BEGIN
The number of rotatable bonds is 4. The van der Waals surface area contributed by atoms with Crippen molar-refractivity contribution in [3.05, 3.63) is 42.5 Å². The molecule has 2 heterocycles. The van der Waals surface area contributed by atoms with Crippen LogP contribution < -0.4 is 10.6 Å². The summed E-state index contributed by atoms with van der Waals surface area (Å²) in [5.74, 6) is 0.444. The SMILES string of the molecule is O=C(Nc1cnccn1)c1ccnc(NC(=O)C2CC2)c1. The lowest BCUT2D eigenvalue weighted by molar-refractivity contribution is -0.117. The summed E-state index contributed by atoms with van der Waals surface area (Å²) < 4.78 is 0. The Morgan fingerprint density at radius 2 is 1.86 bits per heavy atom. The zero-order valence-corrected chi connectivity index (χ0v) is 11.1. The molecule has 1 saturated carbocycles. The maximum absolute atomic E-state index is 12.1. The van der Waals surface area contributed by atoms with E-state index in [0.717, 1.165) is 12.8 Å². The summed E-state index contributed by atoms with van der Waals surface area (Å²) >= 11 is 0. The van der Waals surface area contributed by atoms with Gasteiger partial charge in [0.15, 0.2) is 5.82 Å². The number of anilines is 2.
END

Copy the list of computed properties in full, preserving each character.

The number of rotatable bonds is 4. The van der Waals surface area contributed by atoms with Crippen molar-refractivity contribution in [3.05, 3.63) is 42.5 Å². The molecule has 2 heterocycles. The van der Waals surface area contributed by atoms with Crippen LogP contribution < -0.4 is 10.6 Å². The summed E-state index contributed by atoms with van der Waals surface area (Å²) in [5.74, 6) is 0.444. The SMILES string of the molecule is O=C(Nc1cnccn1)c1ccnc(NC(=O)C2CC2)c1. The lowest BCUT2D eigenvalue weighted by molar-refractivity contribution is -0.117. The summed E-state index contributed by atoms with van der Waals surface area (Å²) < 4.78 is 0. The Morgan fingerprint density at radius 2 is 1.86 bits per heavy atom. The zero-order valence-corrected chi connectivity index (χ0v) is 11.1. The molecule has 1 saturated carbocycles. The maximum absolute atomic E-state index is 12.1. The van der Waals surface area contributed by atoms with E-state index in [0.717, 1.165) is 12.8 Å². The summed E-state index contributed by atoms with van der Waals surface area (Å²) >= 11 is 0. The van der Waals surface area contributed by atoms with Gasteiger partial charge in [0.15, 0.2) is 5.82 Å². The number of anilines is 2.